Data Subject Access Requests – ICO launches consultation on right of access guidance

United Kingdom

On 4 December 2019, the UK Information Commissioner’s Office (“ICO”) published a draft version of its guidance covering data subjects and their right to access information (the “New Guidance”). This more detailed New Guidance is intended to replace the initial guidance that was released by the ICO in April 2018 and, in particular, clarify or assist with issues that organisations have faced when dealing with data subject access requests (“DSARs”) since then. The ICO has invited stakeholder organisations and the general public to provide responses on the New Guidance. Set out below are areas of the New Guidance that would be relevant for public bodies to be aware of.

DSAR Response Time

One proposed change for controllers to be aware of is in respect of the time frame to respond to DSARs. Under the initial guidance, the one-month time limit to respond to the request could be paused if there was anything in the DSAR that the controller required clarification from the requester on. There were caveats to this – the controller had to flag to the requester as soon as possible that it needed more information to provide a response, and the information sought must be genuinely and reasonably needed to allow compliance. However, under the New Guidance, while controllers can still seek clarification of the DSAR from the requester, the ICO has made clear that the clock continues to run while awaiting receipt of the requested information.

Controllers can request an extension to the response time by a further two months, giving three months in total to respond. However, they are only permitted to do so where the request is complex or where multiple requests have been received from the same individual. If an extension is justified, the controller must write to the individual within one month of receipt of the request to explain why the extra time is needed. The New Guidance then gives examples of factors that may add to the complexity of the DSAR, although caveats this by saying it will be dependent on the specific circumstances of that case. While providing these examples, the ICO has avoided being too prescriptive on what will and will be deemed a complex request. It therefore remains a judgement call for organisations to make.

DSARs and Third Party Data

The New Guidance sets out a three-step approach to help organisations decide whether to disclose information to a third party. Controllers will have to ask:

  1. Does the request require the disclosure of information that identifies another individual?
  2. Has the other individual consented?
  3. Is it reasonable to disclose without consent? In the case of disclosure without consent for personal data relating to health workers, social workers or education workers, there are additional tests to be met. These tests centre on the identity of the requester, the capacity the information was given in and where the information is stored.

Much of the foundation of this test is taken from the Data Protection Act 2018 (“DPA”). However, the New Guidance also lists additional points that are likely to be relevant to a decision on whether information can be disclosed as part of a DSAR. If the third-party information is already known to the individual making the request or is generally available to the public, it is more likely to be reasonable for the organisation to disclose that information. Additionally, the need to preserve the confidentiality of a third party’s information needs to be balanced against the importance of the information to the requester – the New Guidance goes so far as to say that it may be appropriate to disclose information even where the third party has withheld consent.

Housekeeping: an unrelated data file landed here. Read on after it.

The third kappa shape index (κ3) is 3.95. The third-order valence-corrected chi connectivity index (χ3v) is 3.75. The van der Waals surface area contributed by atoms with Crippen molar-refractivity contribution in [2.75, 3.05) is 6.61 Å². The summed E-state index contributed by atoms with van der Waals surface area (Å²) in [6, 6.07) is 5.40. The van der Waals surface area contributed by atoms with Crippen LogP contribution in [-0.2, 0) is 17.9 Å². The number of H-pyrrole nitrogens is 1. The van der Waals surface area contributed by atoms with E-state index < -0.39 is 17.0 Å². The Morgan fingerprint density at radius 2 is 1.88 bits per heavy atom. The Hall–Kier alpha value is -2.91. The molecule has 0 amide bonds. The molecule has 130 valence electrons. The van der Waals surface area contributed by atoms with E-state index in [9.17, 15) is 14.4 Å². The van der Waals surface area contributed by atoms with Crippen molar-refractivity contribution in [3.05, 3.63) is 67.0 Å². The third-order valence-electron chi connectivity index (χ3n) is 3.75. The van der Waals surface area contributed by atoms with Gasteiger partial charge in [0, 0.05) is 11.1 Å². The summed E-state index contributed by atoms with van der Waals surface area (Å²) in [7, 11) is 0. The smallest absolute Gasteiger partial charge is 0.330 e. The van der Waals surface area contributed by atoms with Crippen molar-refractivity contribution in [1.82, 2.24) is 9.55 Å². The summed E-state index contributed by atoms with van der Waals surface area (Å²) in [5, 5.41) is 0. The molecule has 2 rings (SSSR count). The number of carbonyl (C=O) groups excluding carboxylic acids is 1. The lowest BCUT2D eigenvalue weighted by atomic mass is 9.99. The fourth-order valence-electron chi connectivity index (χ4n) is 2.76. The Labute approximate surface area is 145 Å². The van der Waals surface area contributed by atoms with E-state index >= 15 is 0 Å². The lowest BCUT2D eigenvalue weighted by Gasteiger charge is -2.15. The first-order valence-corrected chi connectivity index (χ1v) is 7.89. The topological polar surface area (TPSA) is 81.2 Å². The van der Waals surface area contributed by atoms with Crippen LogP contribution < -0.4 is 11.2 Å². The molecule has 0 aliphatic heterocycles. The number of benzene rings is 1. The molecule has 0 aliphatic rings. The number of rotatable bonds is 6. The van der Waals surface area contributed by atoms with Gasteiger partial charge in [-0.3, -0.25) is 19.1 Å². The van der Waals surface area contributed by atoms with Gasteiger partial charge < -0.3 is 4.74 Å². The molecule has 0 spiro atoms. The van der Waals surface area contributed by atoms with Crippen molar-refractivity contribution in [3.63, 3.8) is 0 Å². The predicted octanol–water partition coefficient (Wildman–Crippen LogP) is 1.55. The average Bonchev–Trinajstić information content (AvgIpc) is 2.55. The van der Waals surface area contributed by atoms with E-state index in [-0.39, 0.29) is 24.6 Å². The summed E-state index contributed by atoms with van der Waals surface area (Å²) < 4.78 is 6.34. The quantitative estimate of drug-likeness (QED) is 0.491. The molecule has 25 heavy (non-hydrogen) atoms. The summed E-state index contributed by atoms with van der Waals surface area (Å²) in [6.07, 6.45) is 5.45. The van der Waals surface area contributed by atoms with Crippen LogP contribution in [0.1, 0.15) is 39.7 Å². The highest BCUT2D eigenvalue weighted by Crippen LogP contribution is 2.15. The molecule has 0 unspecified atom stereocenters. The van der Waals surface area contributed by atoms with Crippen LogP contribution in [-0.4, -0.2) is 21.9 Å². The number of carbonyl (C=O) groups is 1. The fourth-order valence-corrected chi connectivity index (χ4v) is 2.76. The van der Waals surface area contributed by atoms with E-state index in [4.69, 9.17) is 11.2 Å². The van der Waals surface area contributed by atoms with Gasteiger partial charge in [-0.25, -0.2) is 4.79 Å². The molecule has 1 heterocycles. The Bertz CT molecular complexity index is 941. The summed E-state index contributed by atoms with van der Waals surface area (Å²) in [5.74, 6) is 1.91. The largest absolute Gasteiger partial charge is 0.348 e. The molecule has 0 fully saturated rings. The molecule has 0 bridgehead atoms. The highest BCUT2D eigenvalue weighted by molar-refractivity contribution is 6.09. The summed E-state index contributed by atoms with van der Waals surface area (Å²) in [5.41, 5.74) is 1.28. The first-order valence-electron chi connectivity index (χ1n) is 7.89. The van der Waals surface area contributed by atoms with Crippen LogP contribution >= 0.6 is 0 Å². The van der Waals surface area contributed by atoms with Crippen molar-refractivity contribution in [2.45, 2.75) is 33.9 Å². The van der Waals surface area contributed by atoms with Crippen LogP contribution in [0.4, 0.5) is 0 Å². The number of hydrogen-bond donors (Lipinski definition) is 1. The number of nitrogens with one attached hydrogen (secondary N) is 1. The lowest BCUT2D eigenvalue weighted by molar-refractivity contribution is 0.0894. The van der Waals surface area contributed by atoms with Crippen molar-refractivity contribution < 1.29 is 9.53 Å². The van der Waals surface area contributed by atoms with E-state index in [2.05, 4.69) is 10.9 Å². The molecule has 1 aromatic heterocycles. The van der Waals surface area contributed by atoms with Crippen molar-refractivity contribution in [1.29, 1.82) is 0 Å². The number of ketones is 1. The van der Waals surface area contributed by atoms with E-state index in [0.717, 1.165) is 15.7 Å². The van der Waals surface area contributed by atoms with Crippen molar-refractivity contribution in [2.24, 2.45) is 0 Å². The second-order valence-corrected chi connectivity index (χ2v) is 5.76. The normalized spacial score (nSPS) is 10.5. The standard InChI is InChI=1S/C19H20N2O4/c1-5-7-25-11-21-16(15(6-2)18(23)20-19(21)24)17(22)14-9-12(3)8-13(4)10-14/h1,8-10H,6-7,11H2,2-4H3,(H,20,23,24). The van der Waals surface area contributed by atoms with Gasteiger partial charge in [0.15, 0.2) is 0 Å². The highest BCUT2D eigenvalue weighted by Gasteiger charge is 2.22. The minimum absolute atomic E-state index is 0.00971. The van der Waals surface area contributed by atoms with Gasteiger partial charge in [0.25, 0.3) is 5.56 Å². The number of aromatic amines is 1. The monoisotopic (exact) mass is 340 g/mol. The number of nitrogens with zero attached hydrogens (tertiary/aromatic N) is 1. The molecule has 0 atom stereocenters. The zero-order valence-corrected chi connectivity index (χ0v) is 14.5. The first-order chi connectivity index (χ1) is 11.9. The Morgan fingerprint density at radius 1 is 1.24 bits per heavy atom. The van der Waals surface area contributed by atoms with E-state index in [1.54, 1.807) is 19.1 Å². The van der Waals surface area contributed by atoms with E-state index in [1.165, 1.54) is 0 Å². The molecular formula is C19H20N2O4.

Special Categories of Data

The New Guidance sets out advice on dealing with DSARs which request access to special categories of personal data. For example, there was a discrepancy between the GDPR and DPA, whereby the GDPR does not cover non-automated information that does not fall within a filing system, but the DPA states that unstructured manual information processed by public authorities constitutes personal data. The New Guidance clarifies this, stating that public authorities may have to search through these documents or records as part of a DSAR, although they are not obliged to do so where the request (i) does not contain a description of such data, (ii) where the cost of compliance would exceed £600, or (iii) where it is for certain types of information such as personnel matters in relation to service in any public authority office. For public bodies operating in the health, education and social work sectors, there is detailed information in the New Guidance about DSARs requesting health, education or social work data. This deals with the restrictions in place in respect of disclosure of such data and sets out clearly where the appropriate provisions can be found in the GDPR and the DPA.

The New Guidance is not yet in its final form, with the public consultation scheduled to close on 12 February 2020. The comments submitted by stakeholder organisations will inform the final published version of the New Guidance by highlighting areas where further clarity is sought or where there are issues that organisations feel remain unanswered. Those with any views on the New Guidance and hoping to shape the final form it will take should look to engage with this prior to the deadline – a link can be found here.